ER closures, other changes to health care still need to be 'priced out,' premier says

Three days after the Winnipeg Regional Health Authority announced sweeping reforms to health care in the city, Premier Brian Pallister says he doesn't know how much the changes will cost or save.

Winnipeg health-care system overhaul called biggest changes 'in a generation' by Manitoba health minister

Premier Brian Pallister says sweeping changes to the health-care system announced on Friday are designed to improve services, not save money. (Jeff Stapleton/CBC)

Tell us about your opinion with a video comment in our new Good Talk experiment.

Three days after the Winnipeg Regional Health Authority and Health Minister Kelvin Goertzen announced sweeping reforms to health care in the city, Premier Brian Pallister says he doesn't know how much the changes will cost or save.

"I don't think that's well-defined at this point, because I think there, as I said, there are many moving parts to this," Pallister told reporters on Monday. "There's a lot of changes happening simultaneously."

The plan, announced by the health authority and Goertzen on Friday, includes the closure of three of Winnipeg's six emergency departments and its existing urgent care centre; two of the emergency departments will be converted to new urgent care facilities.

Winnipeg health authority officials said the changes will reduce wait times and concentrate resources in the health-care system.

Since the announcement, the province has been asked a handful of times how much the plan will cost, but hasn't provided a number.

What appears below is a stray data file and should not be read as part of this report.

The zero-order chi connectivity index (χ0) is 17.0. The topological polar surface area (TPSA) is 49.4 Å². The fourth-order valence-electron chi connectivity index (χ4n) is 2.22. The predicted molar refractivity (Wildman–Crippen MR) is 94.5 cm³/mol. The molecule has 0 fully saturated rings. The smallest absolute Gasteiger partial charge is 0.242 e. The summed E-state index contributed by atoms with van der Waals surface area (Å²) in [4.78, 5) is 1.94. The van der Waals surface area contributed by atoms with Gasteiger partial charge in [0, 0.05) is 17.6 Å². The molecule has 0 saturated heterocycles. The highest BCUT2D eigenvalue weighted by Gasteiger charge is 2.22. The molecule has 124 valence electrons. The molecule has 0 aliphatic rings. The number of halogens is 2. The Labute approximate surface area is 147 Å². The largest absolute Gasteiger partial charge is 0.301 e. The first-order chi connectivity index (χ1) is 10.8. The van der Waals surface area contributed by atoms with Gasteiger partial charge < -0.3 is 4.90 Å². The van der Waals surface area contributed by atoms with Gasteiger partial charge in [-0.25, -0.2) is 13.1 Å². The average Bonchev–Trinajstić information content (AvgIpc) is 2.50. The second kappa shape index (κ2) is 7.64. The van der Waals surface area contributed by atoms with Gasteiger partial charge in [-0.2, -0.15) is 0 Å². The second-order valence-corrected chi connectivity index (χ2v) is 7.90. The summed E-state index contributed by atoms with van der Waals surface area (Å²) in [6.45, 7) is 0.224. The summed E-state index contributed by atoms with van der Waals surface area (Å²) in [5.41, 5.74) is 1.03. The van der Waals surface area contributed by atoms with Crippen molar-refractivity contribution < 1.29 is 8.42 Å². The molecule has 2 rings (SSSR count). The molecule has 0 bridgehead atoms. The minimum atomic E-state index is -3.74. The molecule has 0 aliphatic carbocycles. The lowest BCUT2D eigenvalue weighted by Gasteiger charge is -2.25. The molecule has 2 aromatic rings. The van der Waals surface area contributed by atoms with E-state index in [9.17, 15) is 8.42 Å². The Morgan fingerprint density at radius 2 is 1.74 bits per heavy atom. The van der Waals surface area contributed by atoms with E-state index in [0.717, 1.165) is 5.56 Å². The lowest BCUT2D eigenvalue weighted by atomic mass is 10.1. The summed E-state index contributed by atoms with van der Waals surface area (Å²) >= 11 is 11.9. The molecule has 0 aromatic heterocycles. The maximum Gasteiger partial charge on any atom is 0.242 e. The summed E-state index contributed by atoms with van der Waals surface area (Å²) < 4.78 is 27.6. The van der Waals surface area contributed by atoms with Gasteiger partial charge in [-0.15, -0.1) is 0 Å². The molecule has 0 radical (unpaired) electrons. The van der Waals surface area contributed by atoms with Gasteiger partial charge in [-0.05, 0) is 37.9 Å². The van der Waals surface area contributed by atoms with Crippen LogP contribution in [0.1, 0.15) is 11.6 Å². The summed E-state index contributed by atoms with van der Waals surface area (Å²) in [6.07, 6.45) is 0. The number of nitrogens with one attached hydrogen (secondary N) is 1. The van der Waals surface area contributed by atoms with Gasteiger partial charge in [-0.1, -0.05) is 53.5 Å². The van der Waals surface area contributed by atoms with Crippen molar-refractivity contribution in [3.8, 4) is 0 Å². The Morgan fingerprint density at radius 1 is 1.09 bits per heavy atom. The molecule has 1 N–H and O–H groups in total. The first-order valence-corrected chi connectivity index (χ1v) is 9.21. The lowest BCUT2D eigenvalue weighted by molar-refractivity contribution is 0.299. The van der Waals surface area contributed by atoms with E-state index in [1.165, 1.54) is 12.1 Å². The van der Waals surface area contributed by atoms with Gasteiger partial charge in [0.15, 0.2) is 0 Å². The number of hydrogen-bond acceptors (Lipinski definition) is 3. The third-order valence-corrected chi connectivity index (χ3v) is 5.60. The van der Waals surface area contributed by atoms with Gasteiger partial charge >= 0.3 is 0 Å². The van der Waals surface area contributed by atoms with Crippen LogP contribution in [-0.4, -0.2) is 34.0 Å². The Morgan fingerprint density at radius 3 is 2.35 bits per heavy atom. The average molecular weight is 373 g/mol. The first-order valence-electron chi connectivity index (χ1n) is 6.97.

On Monday, Pallister said implementing the plan will involve "significant capital investments," including infrastructure investments and modifications to hospitals, but "a lot of that has to be priced out."

"I think what's revealed by that is that our first concern is for service improvements, and that the capital aspects will be dealt with in due course," Pallister said.

"But we're not doing this as a money-saving exercise. This is done as a service-improvements exercise."

Transfers possible: premier

Asked if the reform might mean going back on campaign promises not to cut front-line workers, Pallister said he didn't expect that to happen.

"The WRHA leadership that's advancing this plan has assured me and my minister that if people want to stay working, there'll be an opportunity for them to work, and that's good enough for me," Pallister said.

But he didn't rule out the possibility some workers might be transferred.

"There's a big difference between losing your job and being reassigned," he said.

CBC News is partnering with GoodTalk, a new engagement tool that lets Canadians watch and record video comments on top stories and even get featured on the CBC. Follow the links to try it out.

Full coverage of health cuts in Manitoba


To encourage thoughtful and respectful conversations, first and last names will appear with each submission to CBC/Radio-Canada's online communities (except in children and youth-oriented communities). Pseudonyms will no longer be permitted.

By submitting a comment, you accept that CBC has the right to reproduce and publish that comment in whole or in part, in any manner CBC chooses. Please note that CBC does not endorse the opinions expressed in comments. Comments on this story are moderated according to our Submission Guidelines. Comments are welcome while open. We reserve the right to close comments at any time.

Become a CBC Member

Join the conversation  Create account

Already have an account?